Saturday, August 10, 2019

Three Eastern Curlew & a Working Bee!

I am half way through an excellent book about the Eastern Curlew by an Australian writer Harry Saddler. This delightful book has kindly been loaned to me by Claire Stevens.

 Today I am at Miranda helping with a working bee around the Pukorokoro Miranda Shorebird Centre, I'm into the weeding to help the planted coastal saltmarsh ribbonwood to be able to thrive. Fortunately there was time just before high tide to slip away to the bird hides nearby at the Findlay Reserve.

 Thousands of the endemic ( found only in New Zealand) wrybill delight while they frantically feed from the mud in a rhythmic motion scraping their right turned beaks across the surface biofilm. They are sifting the nutriments that they require for their late August  migration back to the braided rivers of the South Island to breed..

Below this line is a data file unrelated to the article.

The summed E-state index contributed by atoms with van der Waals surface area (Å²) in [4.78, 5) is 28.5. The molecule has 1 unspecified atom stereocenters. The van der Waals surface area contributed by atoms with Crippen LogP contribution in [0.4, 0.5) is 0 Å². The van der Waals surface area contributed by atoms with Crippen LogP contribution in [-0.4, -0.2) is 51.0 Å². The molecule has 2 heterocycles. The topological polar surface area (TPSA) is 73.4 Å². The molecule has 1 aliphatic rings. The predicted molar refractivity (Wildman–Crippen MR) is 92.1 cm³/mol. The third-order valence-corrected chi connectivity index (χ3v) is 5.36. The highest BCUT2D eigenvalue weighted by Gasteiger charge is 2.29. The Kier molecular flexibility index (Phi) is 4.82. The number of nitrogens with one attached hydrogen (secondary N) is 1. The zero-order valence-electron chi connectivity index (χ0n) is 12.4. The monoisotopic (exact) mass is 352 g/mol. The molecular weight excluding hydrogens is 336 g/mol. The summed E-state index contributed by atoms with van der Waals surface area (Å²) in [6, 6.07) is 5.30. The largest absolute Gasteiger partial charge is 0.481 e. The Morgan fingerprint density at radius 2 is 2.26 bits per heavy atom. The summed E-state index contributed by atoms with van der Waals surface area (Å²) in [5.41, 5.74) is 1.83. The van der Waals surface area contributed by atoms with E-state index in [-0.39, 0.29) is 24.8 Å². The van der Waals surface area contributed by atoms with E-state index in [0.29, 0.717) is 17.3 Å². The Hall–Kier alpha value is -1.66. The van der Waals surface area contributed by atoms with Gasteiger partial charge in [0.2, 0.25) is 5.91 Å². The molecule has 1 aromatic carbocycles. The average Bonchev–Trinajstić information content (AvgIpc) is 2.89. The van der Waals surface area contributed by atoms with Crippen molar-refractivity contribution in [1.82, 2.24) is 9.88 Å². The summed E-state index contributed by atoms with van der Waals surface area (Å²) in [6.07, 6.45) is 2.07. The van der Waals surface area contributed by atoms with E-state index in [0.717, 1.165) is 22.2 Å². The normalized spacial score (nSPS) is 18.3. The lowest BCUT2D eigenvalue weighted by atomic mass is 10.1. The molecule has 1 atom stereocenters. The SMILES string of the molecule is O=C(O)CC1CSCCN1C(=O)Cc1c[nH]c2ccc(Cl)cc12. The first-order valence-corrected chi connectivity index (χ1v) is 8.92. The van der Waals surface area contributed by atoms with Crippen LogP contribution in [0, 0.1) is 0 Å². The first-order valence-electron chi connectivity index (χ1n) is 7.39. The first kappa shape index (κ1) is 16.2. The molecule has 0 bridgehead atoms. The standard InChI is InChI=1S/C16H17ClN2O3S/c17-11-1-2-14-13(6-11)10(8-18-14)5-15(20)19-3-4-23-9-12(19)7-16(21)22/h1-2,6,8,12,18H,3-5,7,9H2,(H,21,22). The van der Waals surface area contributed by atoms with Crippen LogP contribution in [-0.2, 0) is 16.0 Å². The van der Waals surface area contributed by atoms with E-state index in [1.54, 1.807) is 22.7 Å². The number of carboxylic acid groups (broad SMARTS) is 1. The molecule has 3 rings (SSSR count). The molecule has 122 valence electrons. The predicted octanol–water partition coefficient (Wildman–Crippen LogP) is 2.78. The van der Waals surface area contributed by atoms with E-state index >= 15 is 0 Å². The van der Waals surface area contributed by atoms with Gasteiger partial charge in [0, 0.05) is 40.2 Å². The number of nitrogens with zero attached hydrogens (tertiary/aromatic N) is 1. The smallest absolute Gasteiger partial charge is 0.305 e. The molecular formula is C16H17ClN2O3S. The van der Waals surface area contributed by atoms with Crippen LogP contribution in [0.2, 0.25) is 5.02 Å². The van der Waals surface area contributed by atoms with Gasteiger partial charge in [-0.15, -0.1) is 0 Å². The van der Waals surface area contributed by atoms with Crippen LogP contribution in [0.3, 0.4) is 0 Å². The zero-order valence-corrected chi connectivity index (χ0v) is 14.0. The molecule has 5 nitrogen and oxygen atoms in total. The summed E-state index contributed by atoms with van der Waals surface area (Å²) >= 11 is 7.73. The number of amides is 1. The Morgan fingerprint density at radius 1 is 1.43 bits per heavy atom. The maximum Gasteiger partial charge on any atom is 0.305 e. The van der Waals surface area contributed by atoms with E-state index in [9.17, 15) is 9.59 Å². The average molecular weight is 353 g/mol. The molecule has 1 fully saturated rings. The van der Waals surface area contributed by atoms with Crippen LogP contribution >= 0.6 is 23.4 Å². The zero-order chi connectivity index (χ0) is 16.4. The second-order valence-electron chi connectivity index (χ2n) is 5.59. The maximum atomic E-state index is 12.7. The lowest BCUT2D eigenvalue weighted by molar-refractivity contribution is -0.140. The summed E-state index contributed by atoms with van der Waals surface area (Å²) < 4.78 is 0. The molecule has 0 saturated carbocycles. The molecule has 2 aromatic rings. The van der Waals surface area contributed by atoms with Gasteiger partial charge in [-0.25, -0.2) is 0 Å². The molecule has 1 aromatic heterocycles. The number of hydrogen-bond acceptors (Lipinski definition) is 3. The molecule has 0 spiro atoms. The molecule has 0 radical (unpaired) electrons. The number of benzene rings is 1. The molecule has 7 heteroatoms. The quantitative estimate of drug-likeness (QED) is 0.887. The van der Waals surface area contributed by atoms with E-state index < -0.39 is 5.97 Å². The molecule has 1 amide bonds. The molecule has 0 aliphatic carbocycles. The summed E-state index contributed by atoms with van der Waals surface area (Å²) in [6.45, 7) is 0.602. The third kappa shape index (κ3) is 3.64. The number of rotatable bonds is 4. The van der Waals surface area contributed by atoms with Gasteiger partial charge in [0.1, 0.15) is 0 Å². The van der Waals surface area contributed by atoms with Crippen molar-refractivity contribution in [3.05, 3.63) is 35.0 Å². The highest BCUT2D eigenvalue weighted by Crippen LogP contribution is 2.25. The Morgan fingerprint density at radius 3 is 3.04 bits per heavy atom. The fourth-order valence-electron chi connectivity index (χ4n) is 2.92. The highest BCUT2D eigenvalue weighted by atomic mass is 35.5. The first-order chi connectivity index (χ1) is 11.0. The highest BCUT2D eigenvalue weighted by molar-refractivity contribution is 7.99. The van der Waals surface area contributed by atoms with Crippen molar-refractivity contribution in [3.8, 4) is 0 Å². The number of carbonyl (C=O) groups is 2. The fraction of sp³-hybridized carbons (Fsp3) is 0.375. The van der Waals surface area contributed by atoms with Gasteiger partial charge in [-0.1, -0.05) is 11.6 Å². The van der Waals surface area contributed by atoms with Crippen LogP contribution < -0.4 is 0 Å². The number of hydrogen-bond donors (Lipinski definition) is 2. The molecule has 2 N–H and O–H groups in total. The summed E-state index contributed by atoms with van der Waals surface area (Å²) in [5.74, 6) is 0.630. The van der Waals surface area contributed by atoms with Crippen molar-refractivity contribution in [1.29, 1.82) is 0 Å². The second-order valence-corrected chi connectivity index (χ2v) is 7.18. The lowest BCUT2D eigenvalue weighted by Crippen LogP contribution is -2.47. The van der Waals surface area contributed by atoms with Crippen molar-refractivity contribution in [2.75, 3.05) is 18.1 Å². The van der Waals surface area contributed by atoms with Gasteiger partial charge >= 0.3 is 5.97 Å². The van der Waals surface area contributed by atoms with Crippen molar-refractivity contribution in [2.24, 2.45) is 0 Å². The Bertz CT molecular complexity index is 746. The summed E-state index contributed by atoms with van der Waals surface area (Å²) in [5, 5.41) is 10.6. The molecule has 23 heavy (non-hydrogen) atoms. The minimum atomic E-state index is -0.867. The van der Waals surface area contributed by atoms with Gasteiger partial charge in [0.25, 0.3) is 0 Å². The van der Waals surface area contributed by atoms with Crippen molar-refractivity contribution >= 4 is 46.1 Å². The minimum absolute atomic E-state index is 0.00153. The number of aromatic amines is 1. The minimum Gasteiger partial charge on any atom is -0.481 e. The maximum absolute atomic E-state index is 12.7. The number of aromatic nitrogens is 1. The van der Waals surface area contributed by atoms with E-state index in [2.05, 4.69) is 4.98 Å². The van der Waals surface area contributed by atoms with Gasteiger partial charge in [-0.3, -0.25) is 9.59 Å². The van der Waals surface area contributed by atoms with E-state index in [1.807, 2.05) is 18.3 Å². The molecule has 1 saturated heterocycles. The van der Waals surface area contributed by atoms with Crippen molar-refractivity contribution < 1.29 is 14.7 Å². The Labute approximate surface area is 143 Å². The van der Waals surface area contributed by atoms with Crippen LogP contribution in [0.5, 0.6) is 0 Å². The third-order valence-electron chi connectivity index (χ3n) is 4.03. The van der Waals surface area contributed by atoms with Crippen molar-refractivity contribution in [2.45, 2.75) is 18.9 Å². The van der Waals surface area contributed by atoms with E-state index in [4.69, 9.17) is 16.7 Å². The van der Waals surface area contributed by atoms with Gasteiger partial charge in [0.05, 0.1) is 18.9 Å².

High percentage of total wrybill World population visit Miranda 

Wrybill-a unique bird with a bent to the right beak.

Juvenile godwits are also seen, birds that have not made the epic flight to Alaska this season. There are however three much larger uncommon migrant wader birds to be seen and these are the rare and now endangered  Eastern Curlew feeding on  the mudflats straight out in front of the Godwit hide.

Eastern curlew towers over four wrybill.

Three in a Row -Far Eastern Curlew.

Bar-tailed godwit with larger Eastern Curlew behind

This  amazing day finished with an excellent Potluck dinner at the centre followed by two films one still at the editing stage  about the extraordinary and exciting PGP ( Pacific Golden Plover Project) which has been co-ordinated by Jim Eagles at the Pukorokoro Miranda Shorebird Centre..